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I wasn't good enough at encouraging people to be kinder, and removing people who refuse to be kind. Encouraging people is hard, and removing people creates conflict, and I hate conflict... so that's why I wasn't better at it.

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Why do people want to be in a relationship?
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Cianna200 Offline
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Post: #31
RE: Why do people want to be in a relationship?

Quote:
If my female friend gets a boyfriend, sooner or later I will be tossed aside or dubbed relatively unimportant.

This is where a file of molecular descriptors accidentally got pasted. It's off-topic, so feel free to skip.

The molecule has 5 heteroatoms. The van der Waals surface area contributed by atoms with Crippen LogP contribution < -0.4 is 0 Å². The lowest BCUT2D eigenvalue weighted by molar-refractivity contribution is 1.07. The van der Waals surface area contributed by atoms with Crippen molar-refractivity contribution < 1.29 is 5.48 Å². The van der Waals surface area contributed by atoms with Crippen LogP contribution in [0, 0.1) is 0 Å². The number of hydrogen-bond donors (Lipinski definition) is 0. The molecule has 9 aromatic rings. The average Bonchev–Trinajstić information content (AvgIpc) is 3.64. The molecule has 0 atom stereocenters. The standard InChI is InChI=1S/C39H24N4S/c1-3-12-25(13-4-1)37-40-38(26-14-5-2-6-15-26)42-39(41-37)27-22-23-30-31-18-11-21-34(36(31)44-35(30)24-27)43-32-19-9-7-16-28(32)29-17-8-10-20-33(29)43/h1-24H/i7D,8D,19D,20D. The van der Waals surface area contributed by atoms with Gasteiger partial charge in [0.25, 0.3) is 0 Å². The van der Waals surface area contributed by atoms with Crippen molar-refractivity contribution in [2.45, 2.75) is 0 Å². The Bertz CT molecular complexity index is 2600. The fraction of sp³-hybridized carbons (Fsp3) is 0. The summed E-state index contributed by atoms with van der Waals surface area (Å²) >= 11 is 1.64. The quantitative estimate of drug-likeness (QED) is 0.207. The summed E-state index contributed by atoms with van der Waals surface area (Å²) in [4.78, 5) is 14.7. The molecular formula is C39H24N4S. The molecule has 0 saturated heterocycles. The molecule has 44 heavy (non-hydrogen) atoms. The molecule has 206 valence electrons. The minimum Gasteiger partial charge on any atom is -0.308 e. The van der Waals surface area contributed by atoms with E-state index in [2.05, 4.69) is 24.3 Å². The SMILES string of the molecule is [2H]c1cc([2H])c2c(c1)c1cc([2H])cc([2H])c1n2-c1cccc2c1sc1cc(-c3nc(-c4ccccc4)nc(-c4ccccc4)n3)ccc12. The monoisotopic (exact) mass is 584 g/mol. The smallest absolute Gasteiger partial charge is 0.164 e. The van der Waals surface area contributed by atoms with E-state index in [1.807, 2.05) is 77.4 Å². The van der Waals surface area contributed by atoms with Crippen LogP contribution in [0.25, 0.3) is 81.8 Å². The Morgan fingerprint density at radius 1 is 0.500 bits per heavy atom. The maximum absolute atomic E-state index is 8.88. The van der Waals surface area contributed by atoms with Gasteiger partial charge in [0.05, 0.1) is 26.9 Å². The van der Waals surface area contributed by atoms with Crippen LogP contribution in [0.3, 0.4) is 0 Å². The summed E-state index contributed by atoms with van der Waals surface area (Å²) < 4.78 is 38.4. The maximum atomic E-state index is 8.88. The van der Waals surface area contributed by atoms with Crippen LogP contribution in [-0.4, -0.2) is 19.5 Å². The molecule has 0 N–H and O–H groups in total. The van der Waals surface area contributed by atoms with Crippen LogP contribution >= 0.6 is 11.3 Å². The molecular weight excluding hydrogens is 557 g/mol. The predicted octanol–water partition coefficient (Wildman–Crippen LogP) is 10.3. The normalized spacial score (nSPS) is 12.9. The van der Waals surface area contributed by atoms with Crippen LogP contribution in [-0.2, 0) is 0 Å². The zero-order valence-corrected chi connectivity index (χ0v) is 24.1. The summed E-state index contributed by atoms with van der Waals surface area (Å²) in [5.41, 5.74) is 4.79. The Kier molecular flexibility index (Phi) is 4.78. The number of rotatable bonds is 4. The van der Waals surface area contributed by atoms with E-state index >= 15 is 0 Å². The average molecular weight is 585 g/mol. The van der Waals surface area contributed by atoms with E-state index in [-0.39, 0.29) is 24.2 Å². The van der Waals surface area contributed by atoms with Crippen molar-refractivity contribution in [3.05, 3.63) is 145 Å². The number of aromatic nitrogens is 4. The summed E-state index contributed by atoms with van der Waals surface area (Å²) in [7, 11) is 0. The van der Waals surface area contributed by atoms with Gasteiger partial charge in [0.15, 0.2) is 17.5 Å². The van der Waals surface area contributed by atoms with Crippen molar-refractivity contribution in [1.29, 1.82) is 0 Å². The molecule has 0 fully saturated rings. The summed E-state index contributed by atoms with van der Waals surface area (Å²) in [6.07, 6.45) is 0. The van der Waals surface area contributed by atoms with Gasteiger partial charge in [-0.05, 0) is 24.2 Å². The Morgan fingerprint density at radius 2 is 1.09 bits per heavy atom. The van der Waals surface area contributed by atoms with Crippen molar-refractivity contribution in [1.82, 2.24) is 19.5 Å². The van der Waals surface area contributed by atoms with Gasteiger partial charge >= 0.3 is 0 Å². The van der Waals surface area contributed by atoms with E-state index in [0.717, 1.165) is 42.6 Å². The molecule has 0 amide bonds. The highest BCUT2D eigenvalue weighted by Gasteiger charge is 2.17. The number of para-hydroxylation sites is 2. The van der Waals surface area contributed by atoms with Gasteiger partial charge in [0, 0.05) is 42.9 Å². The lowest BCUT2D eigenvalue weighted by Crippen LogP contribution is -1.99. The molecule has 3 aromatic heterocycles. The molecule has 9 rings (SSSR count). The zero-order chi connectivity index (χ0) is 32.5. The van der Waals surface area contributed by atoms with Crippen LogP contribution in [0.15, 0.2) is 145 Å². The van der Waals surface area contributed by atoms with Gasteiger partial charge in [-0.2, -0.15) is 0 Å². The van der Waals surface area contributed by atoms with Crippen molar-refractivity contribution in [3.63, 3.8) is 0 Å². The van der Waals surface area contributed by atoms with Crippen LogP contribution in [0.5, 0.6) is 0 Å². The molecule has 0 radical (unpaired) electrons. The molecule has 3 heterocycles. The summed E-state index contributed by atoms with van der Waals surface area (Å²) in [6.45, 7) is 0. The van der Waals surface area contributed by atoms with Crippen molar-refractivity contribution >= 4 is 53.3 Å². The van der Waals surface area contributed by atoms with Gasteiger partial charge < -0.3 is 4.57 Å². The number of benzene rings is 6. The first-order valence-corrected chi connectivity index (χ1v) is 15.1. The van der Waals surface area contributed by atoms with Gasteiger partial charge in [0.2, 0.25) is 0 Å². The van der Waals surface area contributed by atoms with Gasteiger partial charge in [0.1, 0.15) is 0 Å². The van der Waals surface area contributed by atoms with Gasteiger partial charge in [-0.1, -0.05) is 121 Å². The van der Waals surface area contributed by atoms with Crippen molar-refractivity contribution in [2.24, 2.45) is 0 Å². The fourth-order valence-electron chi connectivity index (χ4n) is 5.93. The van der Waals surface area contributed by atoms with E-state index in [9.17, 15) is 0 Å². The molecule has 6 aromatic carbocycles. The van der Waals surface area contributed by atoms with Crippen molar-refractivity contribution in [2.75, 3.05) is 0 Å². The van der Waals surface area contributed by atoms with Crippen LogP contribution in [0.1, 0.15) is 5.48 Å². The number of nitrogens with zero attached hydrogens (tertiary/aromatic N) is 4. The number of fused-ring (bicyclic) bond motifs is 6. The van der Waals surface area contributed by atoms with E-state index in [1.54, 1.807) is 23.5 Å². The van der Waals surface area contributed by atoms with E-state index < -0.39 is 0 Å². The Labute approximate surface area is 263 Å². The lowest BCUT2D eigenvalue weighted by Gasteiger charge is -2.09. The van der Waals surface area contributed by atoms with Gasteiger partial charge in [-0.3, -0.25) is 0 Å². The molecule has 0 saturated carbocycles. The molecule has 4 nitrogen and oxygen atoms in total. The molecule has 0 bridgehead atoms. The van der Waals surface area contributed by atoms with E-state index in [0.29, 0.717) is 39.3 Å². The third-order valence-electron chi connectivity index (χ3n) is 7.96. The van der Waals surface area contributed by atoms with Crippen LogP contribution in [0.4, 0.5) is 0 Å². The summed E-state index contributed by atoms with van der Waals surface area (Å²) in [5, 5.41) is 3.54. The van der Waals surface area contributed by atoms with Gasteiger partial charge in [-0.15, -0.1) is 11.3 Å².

Sadhug
That happens with my male friends too.

I am sorry to hear that, and thanks for the hug.

Quote:
If my male friend falls in love with me, (which has an over 90% chance of happening) I will be accused of being a friendzoner because I wouldn't want a romantic relationship.
Luckily that hasn't happened to me all that much. I mean, it has, but it's not the most common problem. Probably because they see me as "one of the guys" in a sense. So that kinda helps, but also kinda doesn't... friends get abandoned when "more important" things like romantic relationships are an option. That makes me sad.

What is the most common problem for you? "One of the guys"?